"There's a huge momentum around what seems like a very intuitive, clever and neat idea," Osman said.

Hagger said he believes there is some truth to the idea of ego depletion. He and his colleagues have done work on ego depletion in field studies, looking at dieters and smokers resisting real-world temptations, and those results hold up to the kind of statistical scrutiny that has brought down the more experimental studies, done with college students in labs, he said.

Ironically, the whole story of ego depletion suggests that the gold standard of experimental psychology — running repeatable experiments in which variables can be carefully controlled — might not be the best way to test willpower, Hagger said. Motivation, for example, is very artificial in a lab environment, where participants might be hungover college students just trying to get extra credit for Psych 101. [Understanding the 10 Most Destructive Human Behaviors]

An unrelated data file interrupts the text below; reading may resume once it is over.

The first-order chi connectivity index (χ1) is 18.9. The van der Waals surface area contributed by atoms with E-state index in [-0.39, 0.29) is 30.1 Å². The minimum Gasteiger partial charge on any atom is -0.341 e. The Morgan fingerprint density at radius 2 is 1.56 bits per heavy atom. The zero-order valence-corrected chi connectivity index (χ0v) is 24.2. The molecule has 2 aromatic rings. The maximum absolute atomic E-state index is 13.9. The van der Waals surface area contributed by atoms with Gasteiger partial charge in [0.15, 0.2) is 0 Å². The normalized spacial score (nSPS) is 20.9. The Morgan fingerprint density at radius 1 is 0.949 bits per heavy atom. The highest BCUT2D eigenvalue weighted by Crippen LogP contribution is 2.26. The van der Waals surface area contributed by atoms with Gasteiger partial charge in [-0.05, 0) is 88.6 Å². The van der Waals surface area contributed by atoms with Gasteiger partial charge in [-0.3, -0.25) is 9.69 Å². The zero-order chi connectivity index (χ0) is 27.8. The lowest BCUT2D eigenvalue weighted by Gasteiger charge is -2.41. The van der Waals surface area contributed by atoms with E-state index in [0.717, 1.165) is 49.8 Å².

Osman said she isn't so sure. "Yeah, it's bad," she told Live Science.

"I would say let's move on from [ego depletion]," she said, "and try to look at other less sexy kinds of ideas, like mental fatigue and cognitive resources and executive function, because I think that complements a lot of work in other areas of psychology that is less attractive but has more serious foundations."

Baumeister, the originator of the ego-depletion theory, is now a professor of psychology at the University of Queensland in Australia, and declined to comment for this article. In a rebuttal to Hagger's replication that Baumeister published July 2016 in the journal Perspectives on Psychological Science, however, he called the computer tasks used in the replication "foolish." Baumeister also announced plans for his own multilab replication experiment.